A management move to shed 100 academics as part of a Pounds 25 million restructuring plan at Queen's University, Belfast has fallen short of its target by more than 20.
The university set September 30 as the deadline for staff to opt for severance packages or for redeployment. But up to 24 staff appear to have rejected the offer or not to have responded.
Most staff approached had controversially been identified as "research inactive" by deans, which the Association of University Teachers condemned as inaccurate and damaging to morale. The university is also axeing Italian, Semitic studies and geology in the restructuring. Meanwhile at least 80 staff have been hired.
Malcolm Andrew, pro vice-chancellor for academic planning and resources, said the remaining 24 would not face specific sanctions. But all staff were now under pressure to produce high-quality teaching and research.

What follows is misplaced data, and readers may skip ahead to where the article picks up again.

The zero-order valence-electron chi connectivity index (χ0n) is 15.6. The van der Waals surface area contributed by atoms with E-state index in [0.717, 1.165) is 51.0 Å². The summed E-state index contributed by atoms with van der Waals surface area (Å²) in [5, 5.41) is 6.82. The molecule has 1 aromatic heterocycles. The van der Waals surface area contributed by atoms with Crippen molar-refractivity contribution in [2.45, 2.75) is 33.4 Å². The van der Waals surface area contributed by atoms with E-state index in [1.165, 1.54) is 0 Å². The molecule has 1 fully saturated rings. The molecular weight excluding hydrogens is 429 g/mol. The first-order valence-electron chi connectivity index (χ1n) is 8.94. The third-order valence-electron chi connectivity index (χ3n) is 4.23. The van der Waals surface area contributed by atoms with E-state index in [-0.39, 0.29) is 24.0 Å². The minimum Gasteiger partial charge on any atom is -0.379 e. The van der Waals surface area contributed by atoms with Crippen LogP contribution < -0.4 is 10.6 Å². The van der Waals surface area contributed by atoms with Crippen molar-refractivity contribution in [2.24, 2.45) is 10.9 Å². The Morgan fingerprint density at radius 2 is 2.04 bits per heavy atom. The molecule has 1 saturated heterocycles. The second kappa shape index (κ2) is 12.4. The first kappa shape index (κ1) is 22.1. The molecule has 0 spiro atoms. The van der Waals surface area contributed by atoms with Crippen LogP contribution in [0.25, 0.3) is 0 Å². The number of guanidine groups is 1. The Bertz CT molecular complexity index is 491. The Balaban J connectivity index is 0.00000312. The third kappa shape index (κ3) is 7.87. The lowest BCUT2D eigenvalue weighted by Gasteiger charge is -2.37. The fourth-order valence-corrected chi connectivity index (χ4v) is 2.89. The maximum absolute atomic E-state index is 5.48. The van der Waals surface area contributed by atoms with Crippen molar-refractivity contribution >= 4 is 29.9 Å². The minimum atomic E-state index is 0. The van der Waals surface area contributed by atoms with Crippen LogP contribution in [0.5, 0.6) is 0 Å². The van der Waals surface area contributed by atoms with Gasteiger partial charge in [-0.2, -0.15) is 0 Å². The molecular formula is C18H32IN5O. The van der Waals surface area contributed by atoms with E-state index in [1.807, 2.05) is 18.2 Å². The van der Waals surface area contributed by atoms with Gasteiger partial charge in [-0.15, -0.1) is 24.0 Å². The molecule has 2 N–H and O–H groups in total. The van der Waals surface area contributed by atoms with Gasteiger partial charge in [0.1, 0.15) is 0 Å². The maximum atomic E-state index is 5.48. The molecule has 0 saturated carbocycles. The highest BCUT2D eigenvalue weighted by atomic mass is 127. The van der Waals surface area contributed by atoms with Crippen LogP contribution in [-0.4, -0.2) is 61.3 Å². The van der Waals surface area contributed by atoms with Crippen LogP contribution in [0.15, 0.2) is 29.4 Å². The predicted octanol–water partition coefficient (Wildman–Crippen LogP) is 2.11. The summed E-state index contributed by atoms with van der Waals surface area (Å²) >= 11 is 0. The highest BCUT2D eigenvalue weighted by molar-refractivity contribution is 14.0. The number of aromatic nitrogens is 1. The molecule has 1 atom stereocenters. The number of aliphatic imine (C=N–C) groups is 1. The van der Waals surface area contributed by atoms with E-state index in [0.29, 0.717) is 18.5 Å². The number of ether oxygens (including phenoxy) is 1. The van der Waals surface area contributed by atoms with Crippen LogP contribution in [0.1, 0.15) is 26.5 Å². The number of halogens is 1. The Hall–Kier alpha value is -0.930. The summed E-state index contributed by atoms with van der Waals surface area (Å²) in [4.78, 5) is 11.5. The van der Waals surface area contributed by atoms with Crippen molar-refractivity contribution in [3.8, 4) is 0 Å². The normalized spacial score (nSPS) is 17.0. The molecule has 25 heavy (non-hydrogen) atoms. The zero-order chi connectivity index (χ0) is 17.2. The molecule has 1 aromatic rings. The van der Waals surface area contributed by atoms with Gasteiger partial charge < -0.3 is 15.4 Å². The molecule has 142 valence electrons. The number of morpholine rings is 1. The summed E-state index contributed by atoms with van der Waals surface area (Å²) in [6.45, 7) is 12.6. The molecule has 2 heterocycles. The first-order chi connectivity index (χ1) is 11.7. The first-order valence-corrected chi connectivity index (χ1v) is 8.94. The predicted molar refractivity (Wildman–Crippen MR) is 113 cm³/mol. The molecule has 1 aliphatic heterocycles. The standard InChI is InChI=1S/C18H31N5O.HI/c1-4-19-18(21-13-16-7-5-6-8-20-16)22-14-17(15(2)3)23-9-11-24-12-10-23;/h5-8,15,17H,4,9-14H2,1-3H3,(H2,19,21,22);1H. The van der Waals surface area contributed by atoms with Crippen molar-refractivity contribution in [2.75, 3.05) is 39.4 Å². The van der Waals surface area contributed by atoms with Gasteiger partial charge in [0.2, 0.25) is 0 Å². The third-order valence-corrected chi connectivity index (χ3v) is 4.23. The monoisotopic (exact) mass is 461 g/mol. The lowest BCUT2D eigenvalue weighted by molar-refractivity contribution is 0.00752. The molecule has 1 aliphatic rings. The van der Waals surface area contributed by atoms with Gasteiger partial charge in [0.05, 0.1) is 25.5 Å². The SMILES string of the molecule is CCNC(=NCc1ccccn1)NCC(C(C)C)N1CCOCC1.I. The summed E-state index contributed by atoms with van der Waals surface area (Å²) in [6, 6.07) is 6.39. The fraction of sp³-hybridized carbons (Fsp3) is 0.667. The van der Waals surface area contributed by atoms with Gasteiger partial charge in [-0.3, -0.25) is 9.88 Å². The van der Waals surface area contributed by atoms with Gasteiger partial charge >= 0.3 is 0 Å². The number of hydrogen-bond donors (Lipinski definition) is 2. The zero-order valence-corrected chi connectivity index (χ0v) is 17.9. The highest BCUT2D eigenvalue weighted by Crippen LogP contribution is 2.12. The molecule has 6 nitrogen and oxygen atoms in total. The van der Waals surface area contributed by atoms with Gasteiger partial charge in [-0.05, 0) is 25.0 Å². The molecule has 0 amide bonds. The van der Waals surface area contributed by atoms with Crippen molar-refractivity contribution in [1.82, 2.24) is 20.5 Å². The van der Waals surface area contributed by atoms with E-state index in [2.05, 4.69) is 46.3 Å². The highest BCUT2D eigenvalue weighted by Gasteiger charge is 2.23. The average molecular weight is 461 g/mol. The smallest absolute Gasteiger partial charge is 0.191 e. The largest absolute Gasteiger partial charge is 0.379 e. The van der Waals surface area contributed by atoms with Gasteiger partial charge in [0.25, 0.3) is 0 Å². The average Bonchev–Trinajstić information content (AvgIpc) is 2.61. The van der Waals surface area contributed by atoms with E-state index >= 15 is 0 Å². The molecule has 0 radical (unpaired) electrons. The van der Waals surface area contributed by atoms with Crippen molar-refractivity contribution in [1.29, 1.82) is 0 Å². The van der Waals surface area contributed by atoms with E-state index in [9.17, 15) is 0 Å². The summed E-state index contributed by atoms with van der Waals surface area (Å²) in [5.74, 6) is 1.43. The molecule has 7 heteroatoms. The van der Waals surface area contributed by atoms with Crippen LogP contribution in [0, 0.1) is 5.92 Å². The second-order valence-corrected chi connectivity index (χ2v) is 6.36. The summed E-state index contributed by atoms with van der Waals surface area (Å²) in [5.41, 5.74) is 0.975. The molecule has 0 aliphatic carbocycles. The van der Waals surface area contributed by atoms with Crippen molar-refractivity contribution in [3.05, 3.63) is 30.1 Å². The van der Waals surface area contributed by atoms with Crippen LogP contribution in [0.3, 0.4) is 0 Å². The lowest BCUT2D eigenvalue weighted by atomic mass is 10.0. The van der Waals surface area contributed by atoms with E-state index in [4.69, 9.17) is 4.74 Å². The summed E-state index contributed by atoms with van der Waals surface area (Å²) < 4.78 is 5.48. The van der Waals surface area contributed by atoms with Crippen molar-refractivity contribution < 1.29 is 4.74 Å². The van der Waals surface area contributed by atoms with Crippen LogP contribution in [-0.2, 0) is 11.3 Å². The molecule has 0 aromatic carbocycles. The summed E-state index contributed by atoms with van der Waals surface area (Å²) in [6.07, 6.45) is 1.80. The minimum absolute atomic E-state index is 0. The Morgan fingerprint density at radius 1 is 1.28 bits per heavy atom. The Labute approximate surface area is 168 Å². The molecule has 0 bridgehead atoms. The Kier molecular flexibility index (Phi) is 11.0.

"These people will be treated the same as everybody else," he said. "We're all going to be expected to perform at a certain level, which includes a decent research record and a decent teaching record. This is a new culture developing at Queen's."
Brian Everett, AUT assistant general secretary, said: "We have seen in the past year a turn-round to a much more sensible management strategy. They started in a very unfortunate way of targeting so-called underperformers."
George Bain, Queen's vice-chancellor, has said restructuring was essential if the university wants to compete globally. New posts include chairs in civil and chemical engineering, psychology, Celtic studies, English, French, politics, education, and sociology and social policy.
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